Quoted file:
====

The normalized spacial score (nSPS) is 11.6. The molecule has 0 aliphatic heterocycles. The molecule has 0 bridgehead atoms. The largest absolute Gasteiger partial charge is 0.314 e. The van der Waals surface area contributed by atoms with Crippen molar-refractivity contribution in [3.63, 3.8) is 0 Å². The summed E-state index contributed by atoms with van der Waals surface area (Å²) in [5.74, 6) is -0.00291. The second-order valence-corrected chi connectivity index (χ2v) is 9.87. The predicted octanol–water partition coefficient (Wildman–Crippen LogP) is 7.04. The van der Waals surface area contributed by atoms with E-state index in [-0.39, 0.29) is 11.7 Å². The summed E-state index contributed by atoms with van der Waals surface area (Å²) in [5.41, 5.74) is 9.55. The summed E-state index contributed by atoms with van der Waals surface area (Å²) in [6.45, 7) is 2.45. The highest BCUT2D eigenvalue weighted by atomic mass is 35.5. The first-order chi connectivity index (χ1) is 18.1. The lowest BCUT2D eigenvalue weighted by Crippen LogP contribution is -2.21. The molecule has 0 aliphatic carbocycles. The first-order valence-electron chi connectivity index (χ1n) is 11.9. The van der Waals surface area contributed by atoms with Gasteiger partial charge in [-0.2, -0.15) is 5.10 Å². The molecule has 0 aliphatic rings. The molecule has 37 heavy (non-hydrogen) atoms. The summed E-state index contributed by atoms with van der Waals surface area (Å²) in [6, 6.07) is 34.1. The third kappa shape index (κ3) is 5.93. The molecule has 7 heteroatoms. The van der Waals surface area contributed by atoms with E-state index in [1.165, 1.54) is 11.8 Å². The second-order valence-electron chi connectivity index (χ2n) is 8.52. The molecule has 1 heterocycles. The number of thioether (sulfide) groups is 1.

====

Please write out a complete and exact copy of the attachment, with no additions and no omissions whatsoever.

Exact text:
The normalized spacial score (nSPS) is 11.6. The molecule has 0 aliphatic heterocycles. The molecule has 0 bridgehead atoms. The largest absolute Gasteiger partial charge is 0.314 e. The van der Waals surface area contributed by atoms with Crippen molar-refractivity contribution in [3.63, 3.8) is 0 Å². The summed E-state index contributed by atoms with van der Waals surface area (Å²) in [5.74, 6) is -0.00291. The second-order valence-corrected chi connectivity index (χ2v) is 9.87. The predicted octanol–water partition coefficient (Wildman–Crippen LogP) is 7.04. The van der Waals surface area contributed by atoms with E-state index in [-0.39, 0.29) is 11.7 Å². The summed E-state index contributed by atoms with van der Waals surface area (Å²) in [5.41, 5.74) is 9.55. The summed E-state index contributed by atoms with van der Waals surface area (Å²) in [6.45, 7) is 2.45. The highest BCUT2D eigenvalue weighted by atomic mass is 35.5. The first-order chi connectivity index (χ1) is 18.1. The lowest BCUT2D eigenvalue weighted by Crippen LogP contribution is -2.21. The molecule has 0 aliphatic carbocycles. The first-order valence-electron chi connectivity index (χ1n) is 11.9. The van der Waals surface area contributed by atoms with Gasteiger partial charge in [-0.2, -0.15) is 5.10 Å². The molecule has 0 aliphatic rings. The molecule has 37 heavy (non-hydrogen) atoms. The summed E-state index contributed by atoms with van der Waals surface area (Å²) in [6, 6.07) is 34.1. The third kappa shape index (κ3) is 5.93. The molecule has 7 heteroatoms. The van der Waals surface area contributed by atoms with E-state index in [1.165, 1.54) is 11.8 Å². The second-order valence-electron chi connectivity index (χ2n) is 8.52. The molecule has 1 heterocycles. The number of thioether (sulfide) groups is 1.